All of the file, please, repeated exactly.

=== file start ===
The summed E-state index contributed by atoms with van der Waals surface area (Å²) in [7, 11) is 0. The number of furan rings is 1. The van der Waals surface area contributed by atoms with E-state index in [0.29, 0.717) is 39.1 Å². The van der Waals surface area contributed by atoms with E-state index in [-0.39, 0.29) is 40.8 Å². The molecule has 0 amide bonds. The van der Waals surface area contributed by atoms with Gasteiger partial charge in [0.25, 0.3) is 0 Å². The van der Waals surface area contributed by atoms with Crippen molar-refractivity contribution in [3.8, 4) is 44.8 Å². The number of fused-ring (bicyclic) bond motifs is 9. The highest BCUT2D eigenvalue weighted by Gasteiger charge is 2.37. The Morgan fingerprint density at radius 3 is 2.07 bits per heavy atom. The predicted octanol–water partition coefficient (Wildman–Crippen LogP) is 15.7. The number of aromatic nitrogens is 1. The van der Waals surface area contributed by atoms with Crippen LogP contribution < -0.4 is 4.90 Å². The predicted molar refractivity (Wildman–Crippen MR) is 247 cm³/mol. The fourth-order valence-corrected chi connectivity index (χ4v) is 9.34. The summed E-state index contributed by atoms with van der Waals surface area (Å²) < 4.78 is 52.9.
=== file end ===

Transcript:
The summed E-state index contributed by atoms with van der Waals surface area (Å²) in [7, 11) is 0. The number of furan rings is 1. The van der Waals surface area contributed by atoms with E-state index in [0.29, 0.717) is 39.1 Å². The van der Waals surface area contributed by atoms with E-state index in [-0.39, 0.29) is 40.8 Å². The molecule has 0 amide bonds. The van der Waals surface area contributed by atoms with Gasteiger partial charge in [0.25, 0.3) is 0 Å². The van der Waals surface area contributed by atoms with Crippen molar-refractivity contribution in [3.8, 4) is 44.8 Å². The number of fused-ring (bicyclic) bond motifs is 9. The highest BCUT2D eigenvalue weighted by Gasteiger charge is 2.37. The Morgan fingerprint density at radius 3 is 2.07 bits per heavy atom. The predicted octanol–water partition coefficient (Wildman–Crippen LogP) is 15.7. The number of aromatic nitrogens is 1. The van der Waals surface area contributed by atoms with Crippen LogP contribution < -0.4 is 4.90 Å². The predicted molar refractivity (Wildman–Crippen MR) is 247 cm³/mol. The fourth-order valence-corrected chi connectivity index (χ4v) is 9.34. The summed E-state index contributed by atoms with van der Waals surface area (Å²) < 4.78 is 52.9.